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PCB Making: 7. Expose and Develop

You can buy or build special enclosure with timer and light to expose your boards. Although building it is probably an interesting project unto itself, I’ve found that a cheap desk lamp that I’ve found at a Home Depot discount rack one day, coupled with a simple daylight CFL (“Compact Fluorescent Lamp”) bulb, does the job perfectly. For consistency, I use that lamp (and the bulb) only for this task. Therefore, the bulb has only a few hours of usage and it’s still at its full brightness capacity.

A standard, 60W spiral CFL bulb used to expose PCB
A standard, 60W spiral CFL bulb used to expose PCB

The CFL has to be a wide-spectrum daylight type to emit energy at wavelengths matched to PCB photoresist. Don’t overthink that. Buy a simple “daylight” bulb instead of a specialized bulb and it will work.

When I started using photoresist, I made one board with various marks and gradually exposed parts of it by pulling a shade over it in one-minute increments. I wanted to find out the efficiency of that CFL bulb and the required exposure. I was surprised to find out just how forgiving that time was: the traces were underexposed to about 4-5 minutes of exposure, and then they were perfect until around 14 minutes where they started showing signs of overexposure.

Since then, I am always using a 10-minute exposure and I am getting consistently good results.

Making a single-layer board is easy: it needs no alignment marks besides those to align double transparency prints for a better black. Make sure to print board outlines to help you position the transparency over the board. Cover it with a glass and expose for 10 minutes.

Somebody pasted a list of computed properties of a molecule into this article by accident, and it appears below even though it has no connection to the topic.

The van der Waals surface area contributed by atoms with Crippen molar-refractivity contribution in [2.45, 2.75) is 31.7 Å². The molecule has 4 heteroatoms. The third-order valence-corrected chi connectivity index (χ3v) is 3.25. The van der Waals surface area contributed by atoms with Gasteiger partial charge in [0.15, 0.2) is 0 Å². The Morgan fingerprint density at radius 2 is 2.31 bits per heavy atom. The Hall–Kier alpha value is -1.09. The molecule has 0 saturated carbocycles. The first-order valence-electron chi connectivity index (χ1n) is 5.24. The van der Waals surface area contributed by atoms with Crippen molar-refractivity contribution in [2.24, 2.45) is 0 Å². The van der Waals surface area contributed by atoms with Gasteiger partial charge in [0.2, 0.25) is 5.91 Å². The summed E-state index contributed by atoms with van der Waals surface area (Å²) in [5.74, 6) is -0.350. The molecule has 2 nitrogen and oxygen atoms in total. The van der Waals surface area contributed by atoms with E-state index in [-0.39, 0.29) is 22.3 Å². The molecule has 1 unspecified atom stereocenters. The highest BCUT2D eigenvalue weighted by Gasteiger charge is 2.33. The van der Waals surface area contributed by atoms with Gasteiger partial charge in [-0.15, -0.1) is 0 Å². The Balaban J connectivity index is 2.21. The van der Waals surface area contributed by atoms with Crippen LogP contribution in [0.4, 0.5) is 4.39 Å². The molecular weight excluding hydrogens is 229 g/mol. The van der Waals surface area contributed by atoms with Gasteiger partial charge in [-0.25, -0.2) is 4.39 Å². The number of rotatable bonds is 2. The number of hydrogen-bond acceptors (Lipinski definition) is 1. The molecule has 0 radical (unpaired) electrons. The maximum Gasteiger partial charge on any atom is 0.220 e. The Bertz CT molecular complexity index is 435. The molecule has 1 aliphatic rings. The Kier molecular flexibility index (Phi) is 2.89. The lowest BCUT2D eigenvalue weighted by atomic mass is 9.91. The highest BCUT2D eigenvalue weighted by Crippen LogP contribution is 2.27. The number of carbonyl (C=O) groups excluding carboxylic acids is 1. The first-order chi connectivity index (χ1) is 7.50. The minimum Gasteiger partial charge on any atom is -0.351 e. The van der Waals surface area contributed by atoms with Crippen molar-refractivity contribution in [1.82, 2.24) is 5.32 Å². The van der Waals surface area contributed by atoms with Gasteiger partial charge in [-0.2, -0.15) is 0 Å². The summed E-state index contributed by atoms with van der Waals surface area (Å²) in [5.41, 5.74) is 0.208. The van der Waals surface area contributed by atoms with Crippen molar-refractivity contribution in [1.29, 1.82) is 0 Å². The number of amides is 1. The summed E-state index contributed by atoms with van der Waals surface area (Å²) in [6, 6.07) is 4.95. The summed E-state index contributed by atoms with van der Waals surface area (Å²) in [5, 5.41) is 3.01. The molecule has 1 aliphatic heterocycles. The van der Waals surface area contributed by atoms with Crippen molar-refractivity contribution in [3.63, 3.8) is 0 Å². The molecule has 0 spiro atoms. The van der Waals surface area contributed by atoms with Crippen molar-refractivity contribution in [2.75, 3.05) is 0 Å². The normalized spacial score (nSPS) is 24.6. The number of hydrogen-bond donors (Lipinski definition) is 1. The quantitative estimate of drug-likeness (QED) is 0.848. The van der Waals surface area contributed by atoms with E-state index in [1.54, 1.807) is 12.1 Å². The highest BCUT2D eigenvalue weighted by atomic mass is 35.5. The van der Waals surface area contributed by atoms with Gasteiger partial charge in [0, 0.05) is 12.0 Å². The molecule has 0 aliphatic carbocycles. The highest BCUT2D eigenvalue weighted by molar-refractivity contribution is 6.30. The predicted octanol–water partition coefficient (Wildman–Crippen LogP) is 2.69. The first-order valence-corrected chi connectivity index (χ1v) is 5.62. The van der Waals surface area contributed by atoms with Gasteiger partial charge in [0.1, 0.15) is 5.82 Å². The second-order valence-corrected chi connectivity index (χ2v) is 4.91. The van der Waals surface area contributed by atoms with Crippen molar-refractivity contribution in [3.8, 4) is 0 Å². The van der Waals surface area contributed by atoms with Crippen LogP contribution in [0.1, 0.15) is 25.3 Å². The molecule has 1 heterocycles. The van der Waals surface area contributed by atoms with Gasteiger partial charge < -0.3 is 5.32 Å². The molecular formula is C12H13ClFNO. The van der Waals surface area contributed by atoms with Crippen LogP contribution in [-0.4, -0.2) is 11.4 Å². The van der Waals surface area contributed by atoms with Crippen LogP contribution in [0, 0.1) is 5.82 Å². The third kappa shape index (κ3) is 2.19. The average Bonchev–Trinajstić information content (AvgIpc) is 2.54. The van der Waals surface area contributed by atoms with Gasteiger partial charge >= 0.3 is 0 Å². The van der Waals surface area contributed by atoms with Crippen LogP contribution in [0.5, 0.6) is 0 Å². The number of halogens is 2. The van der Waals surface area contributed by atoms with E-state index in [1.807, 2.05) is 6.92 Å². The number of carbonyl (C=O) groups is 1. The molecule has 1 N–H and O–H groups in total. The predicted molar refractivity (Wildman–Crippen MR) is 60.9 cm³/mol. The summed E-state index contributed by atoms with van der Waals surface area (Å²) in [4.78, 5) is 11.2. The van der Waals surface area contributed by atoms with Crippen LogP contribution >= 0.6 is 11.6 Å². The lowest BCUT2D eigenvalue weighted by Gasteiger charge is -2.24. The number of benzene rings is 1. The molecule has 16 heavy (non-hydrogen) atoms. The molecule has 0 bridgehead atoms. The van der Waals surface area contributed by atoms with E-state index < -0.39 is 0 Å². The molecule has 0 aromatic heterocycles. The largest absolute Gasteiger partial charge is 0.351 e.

Closeup of the PCB/mask sandwich
Closeup of the PCB/mask sandwich

Making a double-side board requires additional layer alignment. When preparing this “sandwich”, the time is important: the photosensitive board is exposed while you are taping the foils. I use small pieces of double-side tapes glued to the corners of a bottom mask; position the board on it which sticks it to the transparency. Then I put a small double tape between the top transparency and the top glass, so by moving the glass I can align the top mask. Then I cover the board and align the top. After exposing the top for 10 min I flip it over (at which point it does not matter if the old top moves) and expose the bottom for 10 min.

PCB exposure with developer ready (in the plastic container)
PCB exposure with developer ready (in the plastic container)

Have a developer solution and water containers ready. I am using MG #418 positive developer. It is a liquid and it should be mixed with water in 1:10 ratio. 500ml bottle will last you long time. I use a syringe to measure developer and water.

Immediately after CFL light exposure peel off any tape from the corners of the board and dip it into the developer solution. I use a small disposable brush to lightly brush the board and very quickly the traces will be visible. When they are visible and sharp, stop the developing process by rinsing it with plain water (just keep another plastic tray with water next to it). Dry it lightly with a paper towel and store it in the original protective bag – it can stay there; you can etch it later.

PCB after developing and washing
PCB after developing and washing

Throughout this process, use nitrile gloves at all times. Developer is a strong chemical and it can cause skin irritation. The other reason is that if you can avoid ever touching your board with bare hands you can avoid having to scrub it and clean it later.

Tools: Double-side tape, single-side tape, lamp to expose, daylight CLF bulb, watch (with a timer), developer, water, disposable foam brush, two plastic containers, syringe (or a measuring cup), nitrile gloves

Next: 8. Etching

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